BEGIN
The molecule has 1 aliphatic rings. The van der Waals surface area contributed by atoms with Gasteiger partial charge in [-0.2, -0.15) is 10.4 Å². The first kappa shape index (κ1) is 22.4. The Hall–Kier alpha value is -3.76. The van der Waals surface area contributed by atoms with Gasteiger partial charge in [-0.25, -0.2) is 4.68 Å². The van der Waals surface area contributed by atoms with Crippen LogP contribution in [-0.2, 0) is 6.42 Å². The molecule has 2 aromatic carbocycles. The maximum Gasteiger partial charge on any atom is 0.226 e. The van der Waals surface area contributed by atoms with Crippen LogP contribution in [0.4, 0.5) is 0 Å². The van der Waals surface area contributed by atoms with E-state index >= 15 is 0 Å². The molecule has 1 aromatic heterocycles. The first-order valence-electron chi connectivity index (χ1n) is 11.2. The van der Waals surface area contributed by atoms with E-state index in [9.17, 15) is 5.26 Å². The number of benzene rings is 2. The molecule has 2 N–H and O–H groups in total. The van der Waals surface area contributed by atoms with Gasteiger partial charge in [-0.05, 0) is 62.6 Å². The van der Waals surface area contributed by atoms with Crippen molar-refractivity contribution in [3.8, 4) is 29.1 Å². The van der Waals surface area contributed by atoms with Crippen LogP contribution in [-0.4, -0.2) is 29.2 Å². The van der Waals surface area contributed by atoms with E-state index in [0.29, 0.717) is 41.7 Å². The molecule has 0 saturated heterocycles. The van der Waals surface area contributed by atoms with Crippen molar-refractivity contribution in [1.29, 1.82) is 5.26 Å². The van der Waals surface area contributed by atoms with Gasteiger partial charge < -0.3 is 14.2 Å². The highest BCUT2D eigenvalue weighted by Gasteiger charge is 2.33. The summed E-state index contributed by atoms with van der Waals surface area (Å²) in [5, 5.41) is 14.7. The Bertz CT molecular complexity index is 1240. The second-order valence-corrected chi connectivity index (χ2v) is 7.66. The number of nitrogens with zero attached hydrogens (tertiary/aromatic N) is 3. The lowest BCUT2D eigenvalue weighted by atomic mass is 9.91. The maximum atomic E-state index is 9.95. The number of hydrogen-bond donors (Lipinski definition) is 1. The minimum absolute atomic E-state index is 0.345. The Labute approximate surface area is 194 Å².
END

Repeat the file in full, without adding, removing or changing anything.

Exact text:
The molecule has 1 aliphatic rings. The van der Waals surface area contributed by atoms with Gasteiger partial charge in [-0.2, -0.15) is 10.4 Å². The first kappa shape index (κ1) is 22.4. The Hall–Kier alpha value is -3.76. The van der Waals surface area contributed by atoms with Gasteiger partial charge in [-0.25, -0.2) is 4.68 Å². The van der Waals surface area contributed by atoms with Crippen LogP contribution in [-0.2, 0) is 6.42 Å². The molecule has 2 aromatic carbocycles. The maximum Gasteiger partial charge on any atom is 0.226 e. The van der Waals surface area contributed by atoms with Crippen LogP contribution in [0.4, 0.5) is 0 Å². The van der Waals surface area contributed by atoms with E-state index >= 15 is 0 Å². The molecule has 1 aromatic heterocycles. The first-order valence-electron chi connectivity index (χ1n) is 11.2. The van der Waals surface area contributed by atoms with E-state index in [9.17, 15) is 5.26 Å². The number of benzene rings is 2. The molecule has 2 N–H and O–H groups in total. The van der Waals surface area contributed by atoms with Gasteiger partial charge in [-0.05, 0) is 62.6 Å². The van der Waals surface area contributed by atoms with Crippen molar-refractivity contribution in [3.8, 4) is 29.1 Å². The van der Waals surface area contributed by atoms with Crippen LogP contribution in [-0.4, -0.2) is 29.2 Å². The van der Waals surface area contributed by atoms with E-state index in [0.29, 0.717) is 41.7 Å². The molecule has 0 saturated heterocycles. The van der Waals surface area contributed by atoms with Crippen molar-refractivity contribution in [1.29, 1.82) is 5.26 Å². The van der Waals surface area contributed by atoms with Gasteiger partial charge < -0.3 is 14.2 Å². The highest BCUT2D eigenvalue weighted by Gasteiger charge is 2.33. The summed E-state index contributed by atoms with van der Waals surface area (Å²) in [5, 5.41) is 14.7. The Bertz CT molecular complexity index is 1240. The second-order valence-corrected chi connectivity index (χ2v) is 7.66. The number of nitrogens with zero attached hydrogens (tertiary/aromatic N) is 3. The lowest BCUT2D eigenvalue weighted by atomic mass is 9.91. The maximum atomic E-state index is 9.95. The number of hydrogen-bond donors (Lipinski definition) is 1. The minimum absolute atomic E-state index is 0.345. The Labute approximate surface area is 194 Å².